Our Story

In 2014, thanks to the visionary leadership of the Cummings Foundation and the Bill & Melinda Gates Foundation, Partners In Health took the first steps towards realizing a long-sought aspiration — to create a university that would advance global health delivery by training a new generation of global health leaders who are equipped in not just building, but sustaining effective and equitable health systems.

The idea for such an institution emerged at the time of the 2013 Oral Health Stakeholders meeting in Kigali, when the Cummings Foundation first proposed a brand-new university that would serve not only Rwanda, but also all of Africa and beyond. This matched the idea that Dr. Paul Farmer had for the future of PIH in education, and on October 8, 2013, he responded to Bill Cummings in an email, “What a great vision, and one that squares with the Rwandan vision of pulling people up by building a ‘knowledge’ economy while delivering care—and what better way to promote peace, justice, and development in the region.”

For over three decades, Partners In Health (PIH) has delivered high-quality health care and social services across ten countries and in some of the world’s most underserved communities. By working closely with local governments and alongside communities to design and deliver public health programs, PIH has emerged as a leader in delivering health services in poor and under-resourced settings.

Nowhere has this approach had more profound results than in Rwanda, which has achieved some of the most dramatic gains in population health and poverty reduction in the world. These outcomes serve as a beacon, exemplifying what can result when leaders relentlessly pursue evidence-based care through robust health systems, with particular emphasis in rural populations. In recent years, PIH and its many academic partners have established training and research programs that are informed by these experiences. But it became clear that using these experiences to inform training programs was just part of the answer.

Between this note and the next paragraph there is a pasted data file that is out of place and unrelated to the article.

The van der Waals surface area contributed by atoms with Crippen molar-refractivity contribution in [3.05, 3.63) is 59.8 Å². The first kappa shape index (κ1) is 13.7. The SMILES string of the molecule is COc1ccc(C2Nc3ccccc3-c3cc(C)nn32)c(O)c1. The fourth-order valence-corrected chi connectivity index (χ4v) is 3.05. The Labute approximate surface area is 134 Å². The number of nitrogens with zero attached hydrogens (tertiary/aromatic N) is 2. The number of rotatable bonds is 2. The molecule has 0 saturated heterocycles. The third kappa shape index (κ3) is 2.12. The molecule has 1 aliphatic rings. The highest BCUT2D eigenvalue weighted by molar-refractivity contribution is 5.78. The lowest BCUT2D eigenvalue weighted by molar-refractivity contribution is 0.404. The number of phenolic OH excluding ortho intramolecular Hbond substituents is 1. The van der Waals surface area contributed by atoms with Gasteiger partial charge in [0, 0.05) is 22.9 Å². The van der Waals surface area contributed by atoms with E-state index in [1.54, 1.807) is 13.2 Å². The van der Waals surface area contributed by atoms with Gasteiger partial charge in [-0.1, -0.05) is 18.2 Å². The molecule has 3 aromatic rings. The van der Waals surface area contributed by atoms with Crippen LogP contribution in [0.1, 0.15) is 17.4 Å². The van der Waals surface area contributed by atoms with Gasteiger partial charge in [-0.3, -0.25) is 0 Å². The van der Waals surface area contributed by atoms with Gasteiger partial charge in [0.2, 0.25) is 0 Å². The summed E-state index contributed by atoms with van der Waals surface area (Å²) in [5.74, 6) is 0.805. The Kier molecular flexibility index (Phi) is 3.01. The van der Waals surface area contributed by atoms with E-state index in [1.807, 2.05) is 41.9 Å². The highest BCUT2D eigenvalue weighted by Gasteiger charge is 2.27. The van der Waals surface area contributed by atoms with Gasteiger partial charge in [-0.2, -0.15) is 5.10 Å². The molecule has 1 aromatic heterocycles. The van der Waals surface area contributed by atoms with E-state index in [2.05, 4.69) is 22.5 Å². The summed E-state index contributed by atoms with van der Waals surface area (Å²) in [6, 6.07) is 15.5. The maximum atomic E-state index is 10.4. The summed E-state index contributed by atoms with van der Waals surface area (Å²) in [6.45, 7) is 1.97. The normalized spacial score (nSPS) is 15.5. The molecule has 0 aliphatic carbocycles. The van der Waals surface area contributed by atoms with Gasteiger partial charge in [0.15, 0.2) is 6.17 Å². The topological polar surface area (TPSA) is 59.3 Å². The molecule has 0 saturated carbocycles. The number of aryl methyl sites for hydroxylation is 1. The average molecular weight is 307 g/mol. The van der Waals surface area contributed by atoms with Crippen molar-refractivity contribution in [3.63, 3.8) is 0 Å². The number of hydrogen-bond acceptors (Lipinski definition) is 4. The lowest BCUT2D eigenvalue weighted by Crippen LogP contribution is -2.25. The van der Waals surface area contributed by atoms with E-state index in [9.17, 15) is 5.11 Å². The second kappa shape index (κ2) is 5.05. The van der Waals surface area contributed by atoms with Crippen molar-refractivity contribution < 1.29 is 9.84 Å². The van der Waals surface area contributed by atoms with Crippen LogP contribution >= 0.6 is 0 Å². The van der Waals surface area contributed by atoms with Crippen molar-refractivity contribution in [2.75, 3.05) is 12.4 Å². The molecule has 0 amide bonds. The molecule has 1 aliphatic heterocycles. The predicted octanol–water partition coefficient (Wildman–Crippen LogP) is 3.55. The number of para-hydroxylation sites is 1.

Missing from the equation was an institution dedicated to health equity or located in an environment where health disparities are most acutely felt.

The University of Global Health Equity stands alone in both its focus on equity and its proximity to health systems that face the very challenges that students will grapple with in the classroom. UGHE is pioneering a new way of training leaders who will emerge ready to develop health care services and systems that connect neglected communities with essential–and life-saving–attention.

An early commitment from the Cummings Foundation and the Bill & Melinda Gates Foundation sponsored a 10-year framework catalyzing the University of Global Health Equity, and then later funded the first phase of implementation. UGHE remains grateful to its founding partners who played a vital role in the establishment of this new University. This visionary leadership, coupled with a commitment of infrastructure from the Government of Rwanda, have been invaluable to the success of UGHE, its graduates, and the communities in which they serve.